Planning Department Issues New Policy Papers for Central SoMa:  The Sausage-Making Begins…

​Last week, the Planning Department issued policy papers on four aspects of the Central SoMa Plan, clarifying the direction it is headed on these issues.  As surely all readers of the Update know by now, the Central SoMa Plan is an area of South of Market bounded by Mission Street, Townsend Street 2nd Street and 6th Street that has been studied over the past 2+ years for an eventual up-zoning in 2015 with a focus on growing the job sector close to downtown (i.e., office is encouraged over housing).  The Draft Central SoMa Plan was published in April 2013, with detailed information about potential rezoning and height increases.  

At this point, the Draft Central SoMa Plan should be seen as a best case scenario.  Or more accurately, it should be seen as a document that presents the most positive vision of a rezoning that promotes growth, with the expectation that it will be pulled in, cut back, watered down when it gets to its final passage.  It should be no surprise that the political environment in San Francisco is very different now than what it was in 2013.  Prop K was just passed by the votes, enshrining in policy the goal of 33% affordable housing for low and moderate income homes in all new development.  The Pintrest deal blew up to such a degree that Supervisor Jane Kim has introduced emergency legislation prohibiting the conversion of industrial buildings to office, and the Planning Commission and Planning Department are both saying they want to see preservation of industrial space in projects that propose to demolish existing PDR uses.

In short, the Central SoMa Plan of 2015 won’t just differ from the Central Corridor Plan of 2013 in name only.  Beyond these high-profile issues, we haven’t seen the new impact fee structure, whether TDRs will be incorporated into the plan, and the potential for a new Mello-Roos-type infrastructure financing district.  And these four policy papers are the beginning of a more realistic version of what the Plan will ultimately look like.  You can find the papers at (Scroll down to Draft Policy Papers).  Keep in mind that these document Planning’s thinking on these issues currently, they are not guaranteed to be in the final Plan.  Here is the takeaway from each paper:

Affordable Housing

As discussed above, recently-passed Prop K establishes as city policy that at least 33% of the 30,000 new housing units Mayor Lee has called for by 2020 should be affordable to low and middle income households.  To that end, the Central SoMa Plan could include increased affordable housing rates above the citywide 12% on-site/20% off-site or in-lieu fee.  This would be similar to the increased rates in the UMU zoning district, where the amount of required affordable housing units is based upon the amount of the height increase granted by the 2009 Eastern Neighborhoods Plan.  These rates ranged from 14.4% to 17.6% for on-site units or 23% to 27% for off-site units or the in-lieu fee.  It should come as no surprise if these identical rates are proposed in Central SoMa, or possibly higher rates are proposed.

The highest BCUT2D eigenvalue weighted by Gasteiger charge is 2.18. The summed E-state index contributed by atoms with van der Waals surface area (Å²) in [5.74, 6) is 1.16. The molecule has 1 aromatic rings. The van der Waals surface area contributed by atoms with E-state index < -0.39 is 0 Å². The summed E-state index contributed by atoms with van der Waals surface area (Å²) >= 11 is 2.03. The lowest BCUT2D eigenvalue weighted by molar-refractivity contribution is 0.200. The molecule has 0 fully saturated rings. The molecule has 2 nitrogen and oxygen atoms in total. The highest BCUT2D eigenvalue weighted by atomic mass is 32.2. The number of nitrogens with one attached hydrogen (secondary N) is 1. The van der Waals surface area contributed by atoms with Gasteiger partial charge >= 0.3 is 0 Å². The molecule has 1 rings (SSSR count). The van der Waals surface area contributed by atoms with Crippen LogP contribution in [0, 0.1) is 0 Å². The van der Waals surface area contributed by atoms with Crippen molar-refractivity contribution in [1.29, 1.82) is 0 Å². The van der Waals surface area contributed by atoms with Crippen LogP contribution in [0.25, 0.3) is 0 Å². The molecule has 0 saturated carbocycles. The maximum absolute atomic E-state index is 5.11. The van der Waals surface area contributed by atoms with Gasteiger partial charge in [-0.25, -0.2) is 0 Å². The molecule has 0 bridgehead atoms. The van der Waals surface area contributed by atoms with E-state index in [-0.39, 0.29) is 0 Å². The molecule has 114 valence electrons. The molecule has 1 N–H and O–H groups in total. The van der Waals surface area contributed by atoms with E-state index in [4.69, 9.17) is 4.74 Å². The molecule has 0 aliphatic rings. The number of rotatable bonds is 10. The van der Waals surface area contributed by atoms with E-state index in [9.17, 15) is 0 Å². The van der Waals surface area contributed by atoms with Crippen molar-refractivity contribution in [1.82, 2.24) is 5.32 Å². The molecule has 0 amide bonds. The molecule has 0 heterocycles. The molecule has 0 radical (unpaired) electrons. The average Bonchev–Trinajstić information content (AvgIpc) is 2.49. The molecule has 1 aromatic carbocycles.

The policy paper also indicates the potential for creating an Infrastructure Financing District, whereby newly-developed properties would be subject to an increased property tax rate.  The state legislature just amended the IFD statute this summer to allow the additional tax revenue to be put towards affordable housing.  

PDR Replacement

In recent months, protection of existing PDR (industrial) space has become a major issue in the City.  Supervisor Kim has enacted a moratorium on most conversions of existing PDR buildings in Central SoMa until the Plan passes.  Several Planning Commissioners, as well as Planning Department staff, have indicated that some amount of PDR protection measures should be incorporated in the Central SoMa Plan.  The policy paper suggests limiting the amount of space in existing PDR buildings must be maintained (or replaced in a new project if the existing building is to be demolished).  Protection percentages have been recommended based on the current zoning.  In sites rezoned from SALI, 0% conversion would be allowed.  In the SLI district, only 50% could be converted.  In Eastern Neighborhoods Mixed Use Districts, 75% could be converted.  Finally, no restrictions would be placed on downtown C-3 districts.